Interview: Mervyn King - Why Aston Villa means so much to me
Mervyn King's interest rate always rises when talk turns to his beloved Aston Villa.
The former Bank of England chief's claret-and-blue love affair began more than 55 years ago in nearby Wolverhampton, where he lived in the same street as legendary goalkeeper Nigel Sims and maverick inside forward Bobby Thomson.
He became captivated by the great Mercer's Minors side of the late 1950s and early 1960s and his passion has burned bright ever since.
Throughout a glittering career in economics, Villa has remained an intrinsic part of Lord King's make-up.
He has discussed inflation targets with former midfielder Thomas Hitzlsperger, reminisced about our greatest triumph on national radio and even contributed to the Villa News & Record with an appreciation of his first hero, the sharp-shooting left-winger Harry Burrows.
Now his involvement is stepping up a gear following his appointment to the club's board of directors.
"What I can bring is the voice of someone who has been a supporter for many years and has had experience of the wider world," said the 67-year-old.
"It is over 55 years ago now that I went to my first game.
"When we moved to Wolverhampton in 1958, it turned out that Nigel Sims was living opposite and Bobby Thomson lived next to us.
"They had both played for Wolves and kept their houses when they transferred to Villa.
"I remember them getting me an autographed picture of the team that won promotion in 1959/60, when Gerry Hitchens was the great star at centre forward.
"Then in the 1960/61 season, I went to my first match at home against Newcastle.
"We won 2-0, Ron Wylie and Vic Crowe scored, and it went from there.
"This club is a big part of my life. I would like my grandchildren to inherit a love of Aston Villa."
However, Lord King's love of Villa hasn't always been restricted to a watching brief.
In 2013 he shared a pitch with a number of our all-time greats - including European Cup winners Ken McNaught, Tony Morley and Gary Shaw - when a Villa legends team took part in a Bank of England sports day.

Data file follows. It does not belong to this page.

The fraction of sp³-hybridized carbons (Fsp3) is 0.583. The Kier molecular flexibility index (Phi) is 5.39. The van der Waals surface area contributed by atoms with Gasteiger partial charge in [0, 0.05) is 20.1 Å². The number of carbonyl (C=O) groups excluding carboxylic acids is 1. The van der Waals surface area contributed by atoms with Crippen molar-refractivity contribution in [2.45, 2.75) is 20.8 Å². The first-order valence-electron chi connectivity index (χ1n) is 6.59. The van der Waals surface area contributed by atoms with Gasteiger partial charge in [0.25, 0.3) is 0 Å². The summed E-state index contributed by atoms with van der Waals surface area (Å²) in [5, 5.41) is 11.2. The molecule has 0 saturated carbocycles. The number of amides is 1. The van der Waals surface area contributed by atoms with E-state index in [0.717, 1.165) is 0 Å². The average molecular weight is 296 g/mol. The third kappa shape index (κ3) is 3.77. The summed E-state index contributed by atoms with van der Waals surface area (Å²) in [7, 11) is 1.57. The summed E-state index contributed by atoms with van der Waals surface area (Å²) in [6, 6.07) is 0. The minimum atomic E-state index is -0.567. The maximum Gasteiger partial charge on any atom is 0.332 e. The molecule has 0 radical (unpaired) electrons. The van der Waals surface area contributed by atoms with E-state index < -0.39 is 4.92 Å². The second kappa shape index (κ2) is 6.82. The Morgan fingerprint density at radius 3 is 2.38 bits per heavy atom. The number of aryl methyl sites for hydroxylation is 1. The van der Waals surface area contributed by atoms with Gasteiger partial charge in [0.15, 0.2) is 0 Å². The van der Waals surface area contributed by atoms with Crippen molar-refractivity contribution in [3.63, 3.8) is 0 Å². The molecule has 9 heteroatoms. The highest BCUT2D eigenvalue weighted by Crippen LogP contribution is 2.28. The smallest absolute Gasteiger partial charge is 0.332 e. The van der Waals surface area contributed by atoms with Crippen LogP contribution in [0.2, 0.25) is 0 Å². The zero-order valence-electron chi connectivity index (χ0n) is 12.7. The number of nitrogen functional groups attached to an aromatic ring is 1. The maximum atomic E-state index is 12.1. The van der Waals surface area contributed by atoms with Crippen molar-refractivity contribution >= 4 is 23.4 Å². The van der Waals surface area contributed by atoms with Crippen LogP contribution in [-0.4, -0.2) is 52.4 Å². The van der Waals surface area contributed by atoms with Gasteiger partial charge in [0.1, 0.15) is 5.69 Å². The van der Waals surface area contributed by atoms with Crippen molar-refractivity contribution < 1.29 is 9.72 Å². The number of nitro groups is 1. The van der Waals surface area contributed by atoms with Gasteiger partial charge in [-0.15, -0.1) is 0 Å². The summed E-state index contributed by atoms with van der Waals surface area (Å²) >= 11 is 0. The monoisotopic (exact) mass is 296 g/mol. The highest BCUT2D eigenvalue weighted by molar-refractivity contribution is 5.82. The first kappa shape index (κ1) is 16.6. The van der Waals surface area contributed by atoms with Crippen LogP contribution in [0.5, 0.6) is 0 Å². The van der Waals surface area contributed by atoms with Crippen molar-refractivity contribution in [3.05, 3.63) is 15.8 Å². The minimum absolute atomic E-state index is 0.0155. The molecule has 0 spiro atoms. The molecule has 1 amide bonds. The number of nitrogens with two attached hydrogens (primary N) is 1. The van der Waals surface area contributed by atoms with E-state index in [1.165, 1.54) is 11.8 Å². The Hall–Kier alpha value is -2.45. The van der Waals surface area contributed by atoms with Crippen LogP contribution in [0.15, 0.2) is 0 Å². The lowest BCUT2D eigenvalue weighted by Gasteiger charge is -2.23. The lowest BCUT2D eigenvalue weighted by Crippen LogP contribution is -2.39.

The heroes of yesteryear are integral to his vision for the club's future.
"We had a sports day every year for Bank of England employees and their families, and I would try and bring in sportsmen to take part in the competitions," he said.
"Charlie Aitken came and managed the group. We had a number of great players who turned up and were very generous with their time.
"The former players have been wonderful for Villa and one of the things I would like to bring to the club is the sense that once you have played for Villa you are always part of it."
Football and economics are interests Lord King shares with German midfielder Hitzlsperger, who studied investment strategies during his time in England.
They struck up a friendship when the man known as Der Hammer visited the Bank of England to discuss finance.
The pair would later work together on a special edition of BBC Radio 4's Today programme, with Hitzlsperger conducting a report into why intelligence is a valued quality in football.
"I was asked by Gisela Stuart, the Labour MP for Edgbaston and the first German-born MP we have had here, whether Thomas Hitzlsperger could come into the bank and talk to me," he explained.
"He wanted to come in and ask me about the inflation target.
"He's a very remarkable young man and he is carving out a successful career in the media in the US and in Germany, as well as appearing on British radio quite a bit.
"Having come out as gay, he is someone people can look up to and someone they can take inspiration from if they do want to come out."
While that particular media segment made for insightful listening, Lord King admitted one of his choices on another popular BBC Radio 4 show was greeted with less enthusiasm.
His Villa devotion was once again broadcast to the nation when he offered Doug O'Brien's long-lost track Rotterdam 82 as one of his eight song choices on Desert Island Discs.
"I think the presenter, Kirsty Young, was not so enthusiastic about having this," he said.
"But I insisted on having it as they are meant to be songs that mean something to your life.
"Rotterdam 82 captured a key moment in my life and it is still a great song."
Lord King has witnessed all of Villa's highs and lows in nearly six decades as a supporter, from the depths of the Third Division through to more illustrious periods at the top table of English and European football.
Whatever the next few months hold, he is determined to help put his boyhood club back on a sound footing.
"I will do whatever I can to ensure the board takes the right decisions in moving the club forward," he added.
"What we really need is continuity now. We've had a lot of chopping and changing."
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